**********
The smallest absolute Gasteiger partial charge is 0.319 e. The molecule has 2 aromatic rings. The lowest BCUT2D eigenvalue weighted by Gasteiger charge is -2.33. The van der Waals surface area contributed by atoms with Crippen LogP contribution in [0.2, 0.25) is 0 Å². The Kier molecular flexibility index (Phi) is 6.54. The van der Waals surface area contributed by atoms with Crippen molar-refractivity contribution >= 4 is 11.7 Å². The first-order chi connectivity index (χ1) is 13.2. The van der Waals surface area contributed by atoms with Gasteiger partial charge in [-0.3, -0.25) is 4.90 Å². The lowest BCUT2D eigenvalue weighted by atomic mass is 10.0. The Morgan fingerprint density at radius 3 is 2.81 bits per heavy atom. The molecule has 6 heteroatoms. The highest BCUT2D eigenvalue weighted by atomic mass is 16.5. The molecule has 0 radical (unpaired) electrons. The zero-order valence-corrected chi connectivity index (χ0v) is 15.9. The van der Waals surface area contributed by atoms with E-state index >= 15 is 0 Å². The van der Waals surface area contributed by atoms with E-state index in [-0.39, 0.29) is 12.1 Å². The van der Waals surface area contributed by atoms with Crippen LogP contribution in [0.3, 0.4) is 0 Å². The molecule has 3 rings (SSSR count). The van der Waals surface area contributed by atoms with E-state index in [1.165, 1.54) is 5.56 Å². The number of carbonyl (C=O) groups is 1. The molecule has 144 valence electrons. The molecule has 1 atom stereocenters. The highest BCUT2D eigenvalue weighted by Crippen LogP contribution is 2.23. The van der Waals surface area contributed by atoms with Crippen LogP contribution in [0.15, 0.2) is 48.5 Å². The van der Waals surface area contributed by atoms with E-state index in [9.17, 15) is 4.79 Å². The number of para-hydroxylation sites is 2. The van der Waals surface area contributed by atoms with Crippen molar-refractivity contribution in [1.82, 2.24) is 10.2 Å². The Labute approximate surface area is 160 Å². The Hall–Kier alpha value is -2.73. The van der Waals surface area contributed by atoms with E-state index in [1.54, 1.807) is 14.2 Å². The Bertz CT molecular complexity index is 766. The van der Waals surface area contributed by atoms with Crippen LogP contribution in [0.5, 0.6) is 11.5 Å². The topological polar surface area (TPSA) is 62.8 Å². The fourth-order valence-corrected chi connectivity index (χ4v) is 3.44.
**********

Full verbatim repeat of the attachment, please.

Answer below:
The smallest absolute Gasteiger partial charge is 0.319 e. The molecule has 2 aromatic rings. The lowest BCUT2D eigenvalue weighted by Gasteiger charge is -2.33. The van der Waals surface area contributed by atoms with Crippen LogP contribution in [0.2, 0.25) is 0 Å². The Kier molecular flexibility index (Phi) is 6.54. The van der Waals surface area contributed by atoms with Crippen molar-refractivity contribution >= 4 is 11.7 Å². The first-order chi connectivity index (χ1) is 13.2. The van der Waals surface area contributed by atoms with Gasteiger partial charge in [-0.3, -0.25) is 4.90 Å². The lowest BCUT2D eigenvalue weighted by atomic mass is 10.0. The Morgan fingerprint density at radius 3 is 2.81 bits per heavy atom. The molecule has 6 heteroatoms. The highest BCUT2D eigenvalue weighted by atomic mass is 16.5. The molecule has 0 radical (unpaired) electrons. The zero-order valence-corrected chi connectivity index (χ0v) is 15.9. The van der Waals surface area contributed by atoms with E-state index >= 15 is 0 Å². The van der Waals surface area contributed by atoms with E-state index in [-0.39, 0.29) is 12.1 Å². The van der Waals surface area contributed by atoms with Crippen LogP contribution in [0.3, 0.4) is 0 Å². The molecule has 3 rings (SSSR count). The van der Waals surface area contributed by atoms with E-state index in [1.165, 1.54) is 5.56 Å². The number of carbonyl (C=O) groups is 1. The molecule has 144 valence electrons. The molecule has 1 atom stereocenters. The highest BCUT2D eigenvalue weighted by Crippen LogP contribution is 2.23. The van der Waals surface area contributed by atoms with Crippen LogP contribution in [0.15, 0.2) is 48.5 Å². The van der Waals surface area contributed by atoms with E-state index in [9.17, 15) is 4.79 Å². The number of para-hydroxylation sites is 2. The van der Waals surface area contributed by atoms with Crippen molar-refractivity contribution in [1.82, 2.24) is 10.2 Å². The Labute approximate surface area is 160 Å². The Hall–Kier alpha value is -2.73. The van der Waals surface area contributed by atoms with E-state index in [1.54, 1.807) is 14.2 Å². The Bertz CT molecular complexity index is 766. The van der Waals surface area contributed by atoms with Crippen LogP contribution in [0.5, 0.6) is 11.5 Å². The topological polar surface area (TPSA) is 62.8 Å². The fourth-order valence-corrected chi connectivity index (χ4v) is 3.44.